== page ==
Birth weight and body composition in 6-to-8 years old Maya children
journal contributionposted on 2020-11-23, 11:30 authored by Hugo Azcorra, Ines Varela-SilvaInes Varela-Silva, Federico Dickinson
Objective: To test the hypothesis that fetal growth, indexed by birth weight (BW), induce metabolic adjustments in the fetus that will be reflected in differences in body composition in a sample of 6-to 8-years old urban Maya children from Yucatan, Mexico.
Methods: We measured height (cm), weight (kg) and triceps skinfold (mm) in 260 children (boys: 132, girls: 128), and height (cm) and weight (kg) in their mothers. Body composition was estimated in children through bioelectrical impedance analysis. Outcome variables were fat free-mass index (FFMI= fat-free mass [kg]/height [m]2) and fat mass index (FMI= fat mass [kg]/height [m]2). The main independent variable was BW z-scores. Multiple linear regression models were used to analyze the association between BW z-scores and outcome variables measured during childhood. Separate analyses were done for boys and girls. Complementary models were run using outcomes as z-scores. Models were adjusted for location, children’s and mothers’ age, mother’s body mass index and household overcrowding index.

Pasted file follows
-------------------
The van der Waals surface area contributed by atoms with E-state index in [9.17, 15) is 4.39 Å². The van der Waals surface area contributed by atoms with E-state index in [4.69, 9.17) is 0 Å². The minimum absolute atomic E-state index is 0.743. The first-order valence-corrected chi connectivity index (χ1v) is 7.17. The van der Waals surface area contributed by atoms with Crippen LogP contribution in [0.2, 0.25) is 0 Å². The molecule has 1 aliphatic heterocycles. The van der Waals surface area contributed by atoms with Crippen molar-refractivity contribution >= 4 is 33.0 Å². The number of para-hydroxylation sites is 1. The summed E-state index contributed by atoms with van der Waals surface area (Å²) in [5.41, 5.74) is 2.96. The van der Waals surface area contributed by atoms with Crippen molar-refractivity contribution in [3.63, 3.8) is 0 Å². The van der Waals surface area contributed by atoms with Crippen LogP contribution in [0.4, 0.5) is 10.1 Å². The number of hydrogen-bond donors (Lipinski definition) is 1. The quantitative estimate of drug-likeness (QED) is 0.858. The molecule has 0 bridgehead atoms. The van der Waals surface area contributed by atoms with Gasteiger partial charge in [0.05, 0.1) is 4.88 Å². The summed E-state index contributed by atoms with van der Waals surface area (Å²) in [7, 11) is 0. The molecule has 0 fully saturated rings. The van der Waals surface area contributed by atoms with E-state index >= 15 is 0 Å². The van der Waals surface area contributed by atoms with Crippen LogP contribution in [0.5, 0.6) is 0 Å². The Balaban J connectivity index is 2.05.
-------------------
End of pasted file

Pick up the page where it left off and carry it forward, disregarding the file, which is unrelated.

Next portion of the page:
Results: BW in boys was positively associated with FFMI and FMI. FFMI increase 0.34 kg/m2 per 1-SD increase in BW and FMI increase 0.40 kg/m2 per 1-SD increase in BW. When outcomes were used as z-scores, FFMI increase 0.24 SD and FMI increase 0.18 SD per 1-SD increase in BW, respectively.
Conclusion Our results are in contrast with previous findings that birth weight is more consistently associated with subsequent lean mass than with fat mass. Associations, detected only in boys, may be explained by sex differences in sensitivity to early life environments.
The data reported here were collected as part of a project funded by the National Science and Technology Council of Mexico; Consejo Nacional de Ciencia y Tecnología de México (Conacyt). Contract grant number: 168047.
- Sport, Exercise and Health Sciences